We get right into the claims of how this was an “activist” decision “unnecessarily broad in scope, faulty in reasoning and, to many, malicious in rhetoric”. Of course, there is nothing about this supposedly “faulty” reasoning, just vague claims of that. Silly of me to expect someone like Mr. McGinley to actually say how the reasoning if faulty. He also does skirt around the fact that more than half of Pennsylvanians approve of equal marriage laws and it was only our representatives that voted to have a law restricting marriage.

Then we get into the meat of the baseless accusations. Mr. McGinley is horrified by Judge Jones’ phrase “We are a better people than what these laws represent. And it is time to discard them into the ash heap of history”.  He is sure that anyone who uses such a phrase isn’t interested in “healthy public discourse”, aka allowing people like Mr. McGinley attempt to make homosexuality a thing to be hated, as he has admitted he wants to do. Mr. McGinley can continue to try spread his claims as much as he wants, but not with the tacit blessing of the government by its restriction of equal treatment under the law.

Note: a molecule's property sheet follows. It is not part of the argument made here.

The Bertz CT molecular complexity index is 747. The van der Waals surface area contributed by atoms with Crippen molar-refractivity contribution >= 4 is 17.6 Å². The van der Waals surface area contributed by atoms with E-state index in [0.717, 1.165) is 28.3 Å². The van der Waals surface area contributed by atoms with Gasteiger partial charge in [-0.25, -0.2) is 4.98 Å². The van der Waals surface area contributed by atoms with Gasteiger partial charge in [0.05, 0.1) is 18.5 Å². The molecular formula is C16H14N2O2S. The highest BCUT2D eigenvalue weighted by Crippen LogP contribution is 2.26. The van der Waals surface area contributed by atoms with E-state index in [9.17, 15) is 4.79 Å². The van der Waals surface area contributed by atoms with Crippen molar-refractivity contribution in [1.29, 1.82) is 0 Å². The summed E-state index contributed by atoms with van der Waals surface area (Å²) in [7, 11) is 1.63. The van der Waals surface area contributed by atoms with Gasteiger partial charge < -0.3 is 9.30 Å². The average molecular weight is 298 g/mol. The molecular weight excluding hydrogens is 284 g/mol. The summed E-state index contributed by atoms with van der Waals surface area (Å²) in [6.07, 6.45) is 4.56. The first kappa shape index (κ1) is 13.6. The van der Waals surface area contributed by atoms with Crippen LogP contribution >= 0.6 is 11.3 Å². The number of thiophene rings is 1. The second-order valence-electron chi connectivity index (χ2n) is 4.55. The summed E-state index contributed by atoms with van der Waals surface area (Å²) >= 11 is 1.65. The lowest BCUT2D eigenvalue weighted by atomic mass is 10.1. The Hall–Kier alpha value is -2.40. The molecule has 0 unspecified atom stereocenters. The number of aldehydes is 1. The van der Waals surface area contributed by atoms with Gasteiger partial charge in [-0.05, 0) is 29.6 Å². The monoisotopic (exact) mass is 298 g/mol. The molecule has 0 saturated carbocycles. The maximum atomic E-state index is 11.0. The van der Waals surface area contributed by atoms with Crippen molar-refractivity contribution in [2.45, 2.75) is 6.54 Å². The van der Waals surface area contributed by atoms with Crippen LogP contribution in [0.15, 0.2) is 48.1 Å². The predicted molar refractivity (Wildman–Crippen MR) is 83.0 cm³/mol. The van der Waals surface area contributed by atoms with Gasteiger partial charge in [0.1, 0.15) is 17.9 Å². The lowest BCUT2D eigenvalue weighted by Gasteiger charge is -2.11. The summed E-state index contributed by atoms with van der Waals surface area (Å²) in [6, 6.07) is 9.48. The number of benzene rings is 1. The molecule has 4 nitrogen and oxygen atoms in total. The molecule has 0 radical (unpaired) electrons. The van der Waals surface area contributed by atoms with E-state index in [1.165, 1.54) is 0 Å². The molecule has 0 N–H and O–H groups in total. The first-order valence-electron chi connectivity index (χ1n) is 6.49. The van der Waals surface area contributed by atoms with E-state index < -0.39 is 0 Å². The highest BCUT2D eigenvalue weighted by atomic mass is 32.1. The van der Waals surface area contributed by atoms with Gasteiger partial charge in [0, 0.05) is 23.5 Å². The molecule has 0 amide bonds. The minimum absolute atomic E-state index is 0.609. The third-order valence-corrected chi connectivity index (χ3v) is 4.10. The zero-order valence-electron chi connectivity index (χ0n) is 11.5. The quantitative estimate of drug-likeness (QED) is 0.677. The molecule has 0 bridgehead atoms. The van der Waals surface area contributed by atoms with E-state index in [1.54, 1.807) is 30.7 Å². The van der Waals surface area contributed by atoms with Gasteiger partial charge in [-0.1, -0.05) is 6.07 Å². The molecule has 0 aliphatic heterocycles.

Mr. McGinley, it is *you* who isn’t being honest when you claim that anyone who disagrees with you doesn’t want a healthy public discourse. It is you who try to claim that marriage is only one thing that you get to define by you and yours spending millions of dollars in order to take the freedom away from others. Marriage may have indeed had a historical definition of one man and one woman for *some* people. It has a historical definition of one man and many women for others. It usually meant that daughters were nothing more than chattel and to be given to anyone for a favorable political arrangement. Now, it also has the meaning of a relationship between consenting adults who can enjoy the same freedoms and protections of the law as you do. No one is asking for special rights, they are asking for equal rights. Rights are only “special” if they apply to only one group of people. Is that what you are asking for, Mr. McGinley, the rights that marriage bestows only for one man and one woman who have children? Tsk.